1939 is one of the most (if not THE most) esteemed cinematic/Oscar years in all of movie history, and for good reason. The year was a bounty of great, great films. Oscar's ballot is pretty solid, even if I only personally nominate one of their ten nominees. For me though, Goodbye, Mr. Chips is just a very pedestrian movie and one that feels almost hollow and vapid next to the rest on the list. I was also not a real fan of Dark Victory (it's a tonal mess) and yet at least that had something. Goodbye, Mr. Chips has...nothing. Like, it tries to tell a story about the effect a teacher had on his students and yet the editing of the film's two halves together leaves us with absolutely no story. There is no guts here, no established reasons to feel like this teacher was anything special and so, because of that, it's pretty much a bad movie.
Remove - Sam Wood/Goodbye, Mr. Chips
I personally only nominate one of Oscar's top five (and really, it's for a different movie), but let's be honest here...Sam Wood does NOTHING to this movie. It just sits there...and dies. That's not directing. That's sitting in a seat and watching things happen. Pass.
Remove - Goodbye, Mr. Chips
I promise this is not intended to rip into this one particular film, but who would have guessed that a film that actually mishandles the editing to such an extent that nearly the entire 'story' is edited out of the film would actually get nominated for it's...editing? No thanks. On the other hand, Beau Geste is remarkably edited, especially considering that this film passes time so elegantly and captures intensity when needed and yet never feels rushed in the languid, storytelling moments.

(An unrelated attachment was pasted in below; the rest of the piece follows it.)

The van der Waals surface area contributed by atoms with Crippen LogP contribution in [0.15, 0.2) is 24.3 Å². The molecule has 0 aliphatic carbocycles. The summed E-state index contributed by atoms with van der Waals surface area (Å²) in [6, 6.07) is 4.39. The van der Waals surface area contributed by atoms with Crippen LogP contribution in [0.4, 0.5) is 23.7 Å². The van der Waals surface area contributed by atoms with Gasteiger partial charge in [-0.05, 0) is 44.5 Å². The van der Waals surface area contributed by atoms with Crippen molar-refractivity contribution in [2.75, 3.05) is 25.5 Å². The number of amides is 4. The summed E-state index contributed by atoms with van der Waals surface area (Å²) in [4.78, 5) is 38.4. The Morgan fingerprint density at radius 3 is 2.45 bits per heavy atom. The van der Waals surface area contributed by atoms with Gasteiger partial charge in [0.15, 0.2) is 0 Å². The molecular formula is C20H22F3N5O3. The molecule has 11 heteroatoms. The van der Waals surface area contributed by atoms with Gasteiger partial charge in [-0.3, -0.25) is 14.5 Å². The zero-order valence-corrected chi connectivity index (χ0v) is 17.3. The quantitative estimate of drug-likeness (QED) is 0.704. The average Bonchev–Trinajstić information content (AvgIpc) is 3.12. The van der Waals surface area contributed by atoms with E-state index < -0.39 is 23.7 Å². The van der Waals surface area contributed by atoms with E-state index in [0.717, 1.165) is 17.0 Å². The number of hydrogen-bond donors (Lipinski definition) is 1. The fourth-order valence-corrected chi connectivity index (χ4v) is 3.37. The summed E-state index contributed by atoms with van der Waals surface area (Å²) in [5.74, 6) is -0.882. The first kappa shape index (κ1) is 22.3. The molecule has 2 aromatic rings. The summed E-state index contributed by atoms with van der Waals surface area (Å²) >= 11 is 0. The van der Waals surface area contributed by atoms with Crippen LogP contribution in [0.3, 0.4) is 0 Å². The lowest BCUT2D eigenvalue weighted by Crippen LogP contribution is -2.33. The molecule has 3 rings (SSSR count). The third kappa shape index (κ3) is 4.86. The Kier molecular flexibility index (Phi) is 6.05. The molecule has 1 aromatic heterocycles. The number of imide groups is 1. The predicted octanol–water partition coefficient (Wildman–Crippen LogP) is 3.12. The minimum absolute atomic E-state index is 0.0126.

Remove - Goodbye, Mr. Chips
LOL. Seriously, though...back in 1939 there was not an individual 'Adapted' and 'Original' screenplay category. We had 'Original Story' and then 'Screenplay', which also consisted of Original works. Ninotchka and Mr. Smith Goes to Washington were both nominated for Best Screenplay and yet they were also Original works, so I'm not counting them here. So, it's Gone with the Wind (which I nominate) and Wuthering Heights (which was very well done)...and then Goodbye, Mr. Chips, which was pretty terrible. Enough said.
Remove - The Four Feathers
First, I have not seen The Mikado, so I can't judge there, but the rest of the nominees are actually REALLY deserving, and so this removal isn't to say that this is a bad nomination, just not in my personal top five. For me, the expanse in the scenes of Beau Geste just edge out both The Four Feathers and The Private Lives of Elizabeth and Essex, but both films make my top 12.
BEST SOUND RECORDING
Remove - Everything?
This is such a mess of a category. First, Oscar at this point did not have separate categories for Editing and Mixing and so we get ten nominees in a 'Sound' category and half of the films are films that got mentions nowhere else, are unavailable to the public, mostly because no one has remembered/even heard of them. Considering the bounty of films to chose from that engaged sound rather excitedly this year, I'm kind of shocked that something like Mr. Smith Goes to Washington and, yes, Goodbye, Mr. Chips was nominated here. Gone with the Wind is an obvious deserving nomination, and should have won (like, what?), but Beau Geste should have at least been nominated.